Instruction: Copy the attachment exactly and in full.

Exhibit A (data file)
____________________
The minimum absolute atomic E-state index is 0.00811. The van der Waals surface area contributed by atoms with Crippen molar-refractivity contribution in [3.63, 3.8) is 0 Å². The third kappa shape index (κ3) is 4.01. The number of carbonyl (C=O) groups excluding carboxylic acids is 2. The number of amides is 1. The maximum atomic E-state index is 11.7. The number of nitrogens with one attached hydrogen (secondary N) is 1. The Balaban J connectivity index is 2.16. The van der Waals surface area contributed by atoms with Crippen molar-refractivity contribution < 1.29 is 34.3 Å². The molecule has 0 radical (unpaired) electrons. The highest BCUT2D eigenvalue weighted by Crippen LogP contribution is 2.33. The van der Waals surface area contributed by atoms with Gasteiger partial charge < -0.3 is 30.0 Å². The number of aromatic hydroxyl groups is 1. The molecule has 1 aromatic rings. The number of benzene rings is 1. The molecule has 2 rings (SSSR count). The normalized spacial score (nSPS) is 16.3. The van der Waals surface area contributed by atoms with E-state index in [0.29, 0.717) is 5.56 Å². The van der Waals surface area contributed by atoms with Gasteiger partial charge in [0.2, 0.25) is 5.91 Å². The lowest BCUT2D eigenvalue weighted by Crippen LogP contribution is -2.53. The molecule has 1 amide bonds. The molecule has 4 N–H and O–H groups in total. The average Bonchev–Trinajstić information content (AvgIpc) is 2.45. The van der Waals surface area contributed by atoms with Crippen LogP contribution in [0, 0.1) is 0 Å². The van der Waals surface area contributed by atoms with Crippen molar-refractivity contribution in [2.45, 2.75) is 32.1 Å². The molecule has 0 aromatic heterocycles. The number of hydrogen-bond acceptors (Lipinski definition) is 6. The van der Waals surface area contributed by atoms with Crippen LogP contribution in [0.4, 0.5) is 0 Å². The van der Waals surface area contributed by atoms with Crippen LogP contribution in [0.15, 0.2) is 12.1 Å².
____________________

The minimum absolute atomic E-state index is 0.00811. The van der Waals surface area contributed by atoms with Crippen molar-refractivity contribution in [3.63, 3.8) is 0 Å². The third kappa shape index (κ3) is 4.01. The number of carbonyl (C=O) groups excluding carboxylic acids is 2. The number of amides is 1. The maximum atomic E-state index is 11.7. The number of nitrogens with one attached hydrogen (secondary N) is 1. The Balaban J connectivity index is 2.16. The van der Waals surface area contributed by atoms with Crippen molar-refractivity contribution < 1.29 is 34.3 Å². The molecule has 0 radical (unpaired) electrons. The highest BCUT2D eigenvalue weighted by Crippen LogP contribution is 2.33. The van der Waals surface area contributed by atoms with Gasteiger partial charge < -0.3 is 30.0 Å². The number of aromatic hydroxyl groups is 1. The molecule has 1 aromatic rings. The number of benzene rings is 1. The molecule has 2 rings (SSSR count). The normalized spacial score (nSPS) is 16.3. The van der Waals surface area contributed by atoms with E-state index in [0.29, 0.717) is 5.56 Å². The van der Waals surface area contributed by atoms with Gasteiger partial charge in [0.2, 0.25) is 5.91 Å². The lowest BCUT2D eigenvalue weighted by Crippen LogP contribution is -2.53. The molecule has 1 amide bonds. The molecule has 4 N–H and O–H groups in total. The average Bonchev–Trinajstić information content (AvgIpc) is 2.45. The van der Waals surface area contributed by atoms with Crippen LogP contribution in [0, 0.1) is 0 Å². The van der Waals surface area contributed by atoms with Crippen molar-refractivity contribution in [2.45, 2.75) is 32.1 Å². The molecule has 0 aromatic heterocycles. The number of hydrogen-bond acceptors (Lipinski definition) is 6. The van der Waals surface area contributed by atoms with Crippen LogP contribution in [0.4, 0.5) is 0 Å². The van der Waals surface area contributed by atoms with Crippen LogP contribution in [0.15, 0.2) is 12.1 Å².